Years ago at a workshop, I picked up another basketmaker’s trimmings to make cuttings for my own willow patch. Over the years, that variety’s leaves and bark have become among my favorite for natural dye. But I never knew what variety it was.
This video shows key features for identifying willow species in the United States. I believe the willow I’ve been trying to identify is peachleaf willow, salix amygdaloides.
Before I started growing named cultivars bred for basketry, I harvested and wove a lot of the willow that grows wild here in rural northern Wisconsin. I wish this video had been around then!
In one very productive week and with help from Bill and friends, my willow crop is cut, sorted, and the long rods have been cleaved and coiled for skeining next year.
The time to harvest willow for basketry is generally when the plant is dormant. I like to cut my beds in late November — after the leaves have dropped but before the snow starts to pile up. Last year’s crop I harvested late so I could peel the willow after the buds broke in spring. That worked really well, but other uncertainties make it better for me to harvest in fall. So we’re trying another method generously shared by Dawn Walden.
Over Memorial Day weekend, a small group gathered at my home to wreck some willow. That’s what Dawn Walden calls the process of splitting and resplitting seasoned white (peeled) willow until what remains is a lustrous ribbon of wood and exciting possibilities.
Dawn and I met last summer when we both taught at the biennial NBO conference. We sort of knew each other from Facebook, but had no idea that we live just two hours apart — practically next door. At the conference, we had adjacent rooms and kept having to tear ourselves away from conversations in the hall to go teach our workshops. It was there that she offered to teach me to make willow skeins. She graciously extended the offer to two mutual friends from Michigan’s Upper Peninsula and two more friends with special interests in willow skeining. And that’s when it turned into a party!
Finding white willow to cleave for an upcoming project was not as simple as it sounds. So I’ve had plenty of incentive to start peeling my own for future use. Bill shot this short video last week to help remind me of what I learned about peeling willow with a brake. That’s the tool in the video that looks like a giant bobby pin.
My best results came from when I made several passes through the brake of just the butt, then from mid-rod, and finally from the tip of the rod.
In the U.S., it’s not easy to buy white willow (willow that has had the bark peeled off). You just about have to grow it and peel it yourself. This spring I’m doing just that for future needs. But for an upcoming project this spring, it’s been a scramble to find enough white willow. Joanna Schanz gave us some she had ordered from (I think) Belgium. And I was able to purchase some from Dunbar Gardens. After a day of soaking and mellowing overnight wrapped in a damp beach towel, the cleave went through that U.S.-grown willow like a hot knife through butter.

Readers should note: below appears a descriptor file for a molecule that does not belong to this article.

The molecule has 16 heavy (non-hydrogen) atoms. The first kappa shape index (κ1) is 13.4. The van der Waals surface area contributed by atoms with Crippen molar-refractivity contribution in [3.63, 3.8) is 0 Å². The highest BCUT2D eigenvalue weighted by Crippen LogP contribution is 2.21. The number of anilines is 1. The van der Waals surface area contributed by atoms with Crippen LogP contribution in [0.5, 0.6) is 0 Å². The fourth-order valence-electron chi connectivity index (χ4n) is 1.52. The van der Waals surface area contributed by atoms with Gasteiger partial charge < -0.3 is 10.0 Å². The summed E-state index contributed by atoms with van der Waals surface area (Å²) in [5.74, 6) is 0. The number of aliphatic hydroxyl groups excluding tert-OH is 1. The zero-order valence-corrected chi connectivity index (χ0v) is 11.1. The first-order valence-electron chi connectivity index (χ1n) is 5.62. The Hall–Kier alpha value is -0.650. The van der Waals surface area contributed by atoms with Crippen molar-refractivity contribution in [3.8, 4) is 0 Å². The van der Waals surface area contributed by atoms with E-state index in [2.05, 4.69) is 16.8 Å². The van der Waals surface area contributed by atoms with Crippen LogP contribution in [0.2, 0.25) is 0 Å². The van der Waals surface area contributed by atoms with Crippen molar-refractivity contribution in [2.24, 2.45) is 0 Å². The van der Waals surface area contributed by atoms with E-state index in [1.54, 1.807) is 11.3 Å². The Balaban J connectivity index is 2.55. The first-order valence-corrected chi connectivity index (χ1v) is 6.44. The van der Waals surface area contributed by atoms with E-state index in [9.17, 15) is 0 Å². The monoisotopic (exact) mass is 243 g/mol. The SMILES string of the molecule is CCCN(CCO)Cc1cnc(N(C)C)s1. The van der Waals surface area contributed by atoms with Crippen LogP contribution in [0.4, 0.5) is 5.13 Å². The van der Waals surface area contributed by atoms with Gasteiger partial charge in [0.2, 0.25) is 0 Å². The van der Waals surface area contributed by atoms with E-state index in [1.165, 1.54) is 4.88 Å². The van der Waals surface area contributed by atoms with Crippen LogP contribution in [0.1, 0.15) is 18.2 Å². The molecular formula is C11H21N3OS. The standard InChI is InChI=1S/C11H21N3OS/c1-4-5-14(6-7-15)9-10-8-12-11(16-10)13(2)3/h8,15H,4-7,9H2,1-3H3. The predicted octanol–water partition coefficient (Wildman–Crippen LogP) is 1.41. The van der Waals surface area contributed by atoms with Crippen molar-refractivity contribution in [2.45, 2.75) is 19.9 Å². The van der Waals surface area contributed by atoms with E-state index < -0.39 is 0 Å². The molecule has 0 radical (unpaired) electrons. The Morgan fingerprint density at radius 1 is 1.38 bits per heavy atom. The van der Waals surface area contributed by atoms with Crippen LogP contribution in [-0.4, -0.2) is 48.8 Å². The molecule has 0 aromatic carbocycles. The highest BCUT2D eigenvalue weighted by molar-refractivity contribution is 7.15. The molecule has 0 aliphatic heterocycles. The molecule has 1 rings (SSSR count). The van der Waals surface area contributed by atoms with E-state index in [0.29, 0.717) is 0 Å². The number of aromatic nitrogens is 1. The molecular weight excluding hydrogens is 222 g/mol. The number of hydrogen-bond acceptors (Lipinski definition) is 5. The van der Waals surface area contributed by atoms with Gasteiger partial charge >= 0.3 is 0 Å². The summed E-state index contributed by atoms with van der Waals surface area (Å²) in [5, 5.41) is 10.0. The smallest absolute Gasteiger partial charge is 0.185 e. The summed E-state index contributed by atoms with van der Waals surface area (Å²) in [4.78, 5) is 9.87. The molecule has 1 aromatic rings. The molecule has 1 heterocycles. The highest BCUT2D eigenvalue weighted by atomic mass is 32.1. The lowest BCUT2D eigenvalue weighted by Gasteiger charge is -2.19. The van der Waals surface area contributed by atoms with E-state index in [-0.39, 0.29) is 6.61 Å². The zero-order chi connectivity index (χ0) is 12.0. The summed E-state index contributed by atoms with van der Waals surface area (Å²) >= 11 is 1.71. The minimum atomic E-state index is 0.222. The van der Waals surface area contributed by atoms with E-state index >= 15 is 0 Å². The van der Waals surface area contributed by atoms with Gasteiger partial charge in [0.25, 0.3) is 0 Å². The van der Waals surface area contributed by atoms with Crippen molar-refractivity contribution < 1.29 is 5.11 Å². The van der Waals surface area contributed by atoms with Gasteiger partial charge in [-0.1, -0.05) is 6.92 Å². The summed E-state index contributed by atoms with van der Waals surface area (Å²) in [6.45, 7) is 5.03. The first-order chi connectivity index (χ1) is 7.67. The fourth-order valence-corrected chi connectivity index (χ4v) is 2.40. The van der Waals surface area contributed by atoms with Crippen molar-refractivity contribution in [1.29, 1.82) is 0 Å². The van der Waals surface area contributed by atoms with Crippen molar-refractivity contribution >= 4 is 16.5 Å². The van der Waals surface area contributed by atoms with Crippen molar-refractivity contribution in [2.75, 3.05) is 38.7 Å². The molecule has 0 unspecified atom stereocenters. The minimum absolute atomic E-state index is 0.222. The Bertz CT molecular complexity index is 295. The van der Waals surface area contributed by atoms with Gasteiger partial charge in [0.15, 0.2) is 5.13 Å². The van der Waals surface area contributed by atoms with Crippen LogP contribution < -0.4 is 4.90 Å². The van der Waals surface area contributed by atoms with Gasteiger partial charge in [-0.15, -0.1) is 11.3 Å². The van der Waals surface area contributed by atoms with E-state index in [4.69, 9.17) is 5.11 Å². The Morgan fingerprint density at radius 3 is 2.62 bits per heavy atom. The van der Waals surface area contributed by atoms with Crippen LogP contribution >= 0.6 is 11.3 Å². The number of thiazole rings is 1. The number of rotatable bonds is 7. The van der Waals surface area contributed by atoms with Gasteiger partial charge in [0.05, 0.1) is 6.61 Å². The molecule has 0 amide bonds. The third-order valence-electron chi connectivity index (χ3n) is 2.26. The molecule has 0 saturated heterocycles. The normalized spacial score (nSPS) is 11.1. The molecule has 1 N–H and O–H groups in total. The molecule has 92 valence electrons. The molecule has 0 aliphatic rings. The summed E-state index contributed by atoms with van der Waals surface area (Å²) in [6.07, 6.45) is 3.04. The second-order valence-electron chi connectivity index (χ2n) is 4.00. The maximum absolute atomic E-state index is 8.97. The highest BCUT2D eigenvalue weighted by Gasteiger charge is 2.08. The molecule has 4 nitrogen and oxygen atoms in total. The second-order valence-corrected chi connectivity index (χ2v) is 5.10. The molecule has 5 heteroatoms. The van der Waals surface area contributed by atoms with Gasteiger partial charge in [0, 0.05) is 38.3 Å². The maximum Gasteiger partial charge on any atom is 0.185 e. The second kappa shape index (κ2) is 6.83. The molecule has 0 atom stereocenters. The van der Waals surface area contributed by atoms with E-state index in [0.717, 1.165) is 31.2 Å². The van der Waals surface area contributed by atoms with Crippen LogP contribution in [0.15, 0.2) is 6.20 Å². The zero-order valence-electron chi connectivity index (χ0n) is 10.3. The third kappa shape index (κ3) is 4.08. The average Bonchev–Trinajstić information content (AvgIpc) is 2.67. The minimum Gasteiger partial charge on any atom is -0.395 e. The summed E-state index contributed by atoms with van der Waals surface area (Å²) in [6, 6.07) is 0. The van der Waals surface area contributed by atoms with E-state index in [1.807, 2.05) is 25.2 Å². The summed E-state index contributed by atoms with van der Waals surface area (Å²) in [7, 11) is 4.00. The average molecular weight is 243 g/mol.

A cleave is that egg-shaped wooden object in the photo. To use it, you make a couple of starter cuts in the butt end of a willow rod, then slip the sharp edges of the cleave into the starter cuts. Then you guide the rod toward the cleave, which acts sort of like a woodsplitting wedge. My cleave splits a rod into three pieces. Continue reading Cleaving White Willow
Having no close neighbors and an indulgent husband, I’m able to keep an old bathtub in the back yard. I don’t use it every year, but for soaking willow or retting bark it’s sure comes in handy. This time, I’m using it to soak some peeled willow I need to get split.
There’s another willow experiment in the works at my place this spring. It’s called pitting, though I suspect most willow producers would call my jerry-rigged system optimistic.
I have freshly cut willow standing in a plastic tub filled with water. To keep it from falling over, I commandeered a heavy belt sander stand that wasn’t being used in Bill’s shop. It worked: We had an extra-blustery March day last week, and the tallest willow shifted but did not tip over.
These will stand in water until the buds break, the rods send out root shoots, and the bark slips very easily. Then I will use a tool called a willow brake to peel the rods. There’s a great post on Lois Walpole’s blog about this process.
I didn’t elaborate on willow as a natural dye material in the handout. People in the class had already seen naturally dyed yarns I had taken for show and tell. And you’ve seen plenty of posts here on that topic.
The instructor for that ethnobotany course, Stephanie Aleman, will teach another continuing ed course in the spring. It’s called Appreciating the Ephemeral Flora of Wisconsin. It’s six sessions in April and early May, and will include field trips. I know where she was planning to take the class and would really, really like to see that wonderful place with her as a guide. But things are still too up in the air for me to put something else on my calendar. Yet.
But if you’re in central Wisconsin, you might check it out. It was well worth the 2-1/2 hour round trip drive every week last fall!
Years ago, I read a rhyme used to help stake-and-strand weavers learn their craft. On a solo drive to a basketry conference in Michigan, I expanded that rhyme into an ode, recitations of which were so hammy that I’m glad there were no cell phone cameras back then. I found that poem again while cleaning last winter. Since April is Poetry Month, I give you An Ode To Willow Weavers. Feel free to post your own hammy YouTube video!